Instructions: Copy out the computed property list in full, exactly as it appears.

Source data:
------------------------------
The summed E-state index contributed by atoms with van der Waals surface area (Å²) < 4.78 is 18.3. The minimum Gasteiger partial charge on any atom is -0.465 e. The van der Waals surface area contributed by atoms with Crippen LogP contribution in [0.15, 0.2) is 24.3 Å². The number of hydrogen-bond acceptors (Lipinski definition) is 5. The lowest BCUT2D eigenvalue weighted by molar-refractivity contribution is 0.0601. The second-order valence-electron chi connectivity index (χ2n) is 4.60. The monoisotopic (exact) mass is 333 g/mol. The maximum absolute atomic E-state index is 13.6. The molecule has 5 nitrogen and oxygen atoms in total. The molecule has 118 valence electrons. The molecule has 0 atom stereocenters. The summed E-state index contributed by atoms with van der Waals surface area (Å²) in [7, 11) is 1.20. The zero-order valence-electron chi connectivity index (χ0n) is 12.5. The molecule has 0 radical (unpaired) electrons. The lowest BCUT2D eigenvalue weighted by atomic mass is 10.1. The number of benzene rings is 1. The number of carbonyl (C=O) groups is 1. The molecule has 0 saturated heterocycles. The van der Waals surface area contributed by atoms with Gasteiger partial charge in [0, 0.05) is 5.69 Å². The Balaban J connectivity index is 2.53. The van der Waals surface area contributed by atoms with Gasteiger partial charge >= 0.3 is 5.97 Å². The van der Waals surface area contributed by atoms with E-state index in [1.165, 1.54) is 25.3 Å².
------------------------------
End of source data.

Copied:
The summed E-state index contributed by atoms with van der Waals surface area (Å²) < 4.78 is 18.3. The minimum Gasteiger partial charge on any atom is -0.465 e. The van der Waals surface area contributed by atoms with Crippen LogP contribution in [0.15, 0.2) is 24.3 Å². The number of hydrogen-bond acceptors (Lipinski definition) is 5. The lowest BCUT2D eigenvalue weighted by molar-refractivity contribution is 0.0601. The second-order valence-electron chi connectivity index (χ2n) is 4.60. The monoisotopic (exact) mass is 333 g/mol. The maximum absolute atomic E-state index is 13.6. The molecule has 5 nitrogen and oxygen atoms in total. The molecule has 118 valence electrons. The molecule has 0 atom stereocenters. The summed E-state index contributed by atoms with van der Waals surface area (Å²) in [7, 11) is 1.20. The zero-order valence-electron chi connectivity index (χ0n) is 12.5. The molecule has 0 radical (unpaired) electrons. The lowest BCUT2D eigenvalue weighted by atomic mass is 10.1. The number of benzene rings is 1. The number of carbonyl (C=O) groups is 1. The molecule has 0 saturated heterocycles. The van der Waals surface area contributed by atoms with Gasteiger partial charge in [0, 0.05) is 5.69 Å². The Balaban J connectivity index is 2.53. The van der Waals surface area contributed by atoms with Gasteiger partial charge >= 0.3 is 5.97 Å². The van der Waals surface area contributed by atoms with E-state index in [1.165, 1.54) is 25.3 Å².